my point is, you can choose to do the right things and work as hard as you can in school and at your work, yet your advancement will be limited to factors beyond your control. does this mean that they deserve a handout? no, but it doesn't mean that they are 100% to blame.



posted on Oct, 4 2011 @ 05:20 PM
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reply to post by Bob Sholtz
 
Everybody is accountable for their own mistakes, regardless of the sad life they may have lived. Being poor doesn't excuse a lack of trying.



posted on Oct, 4 2011 @ 05:24 PM
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One of my great-grandmothers walked 15 miles across a mountain in Kentucky every week to sell eggs to the mayor's wife. She raised her children that way. One of my great-grandfathers worked his way from Ireland to America on a cattle boat to become a coal miner in West Virginia. His mother died in a work house in Ireland.
Two of my great-great grandparents were Askenazi Jews from Bavaria who immigrated to Ohio to become dairy farmers. One of my grandfathers was a veteran of WWII who walked in the Bataan Death March and was a POW. The other grandfather was struck by rheumatic fever as a young man and was crippled.

Most everyone in here can relate to this and have similar stories to tell. Not all white people descend from slave owners or wealthy people. And that is what makes this nation great, the many hard working people who came here on a dream to achieve something. In my family, we have doctors, lawyers, nurses, teachers, writers, business owners and some in the military. If people think the "poor place" here is the hardest place to grow up should have been in Ireland when millions of Irish people were dying in work houses. They should have been in Appalachia at the turn of the century when millions of "white" Americans were starving because their meager crops were not enough to last through the winter. In fact, Appalachian Kentuckians are just coming out of hundreds of years of economic repression. Those people should have been in the Ghetto of Warsaw.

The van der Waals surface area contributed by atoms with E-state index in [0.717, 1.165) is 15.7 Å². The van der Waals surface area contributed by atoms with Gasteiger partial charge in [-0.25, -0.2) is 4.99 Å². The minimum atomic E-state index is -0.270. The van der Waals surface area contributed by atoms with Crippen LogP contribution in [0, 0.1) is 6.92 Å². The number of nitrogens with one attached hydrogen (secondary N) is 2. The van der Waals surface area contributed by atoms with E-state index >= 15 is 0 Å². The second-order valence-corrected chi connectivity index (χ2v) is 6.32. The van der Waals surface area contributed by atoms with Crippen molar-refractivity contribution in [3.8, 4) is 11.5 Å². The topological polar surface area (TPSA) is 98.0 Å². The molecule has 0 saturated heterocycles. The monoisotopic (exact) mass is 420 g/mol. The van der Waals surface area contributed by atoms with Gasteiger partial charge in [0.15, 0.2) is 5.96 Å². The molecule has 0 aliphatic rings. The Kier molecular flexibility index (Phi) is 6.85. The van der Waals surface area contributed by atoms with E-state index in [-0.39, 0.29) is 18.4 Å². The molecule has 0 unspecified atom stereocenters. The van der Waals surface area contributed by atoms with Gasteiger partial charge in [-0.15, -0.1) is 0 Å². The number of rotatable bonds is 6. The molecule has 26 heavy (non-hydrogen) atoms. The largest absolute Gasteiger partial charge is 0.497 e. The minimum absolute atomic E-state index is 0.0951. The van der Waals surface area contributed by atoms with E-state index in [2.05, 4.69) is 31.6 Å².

The best thing is this, all my ancestors never were wealthy and they lived without Playstations or XBoxes or Wii. They did not have internet or computers. They did not have access to health care that we have now.
They all lived in a time when families were lucky to have children live to be teenagers. If a child got pneumonia, it was very unlikely that child would survive.

I believe someone mentioned Malcolm X in this thread, didn't Malcolm X teach the black youth to take pride in themselves and do something better? And yes, jobs are being taken away, but many very poor immigrants used to become janitors and maids to earn money. Which leads to my biggest question....

If you have enough money to buy drugs, why don't you have enough money to buy food? If you have enough money to buy basketball shoes, why don't you have enough money to pay child support? If you have enough money to waste on video game systems, gigantic televisions, the coolest cell phones with the apps, and go to McDonalds every week, why don't you have enough money for food?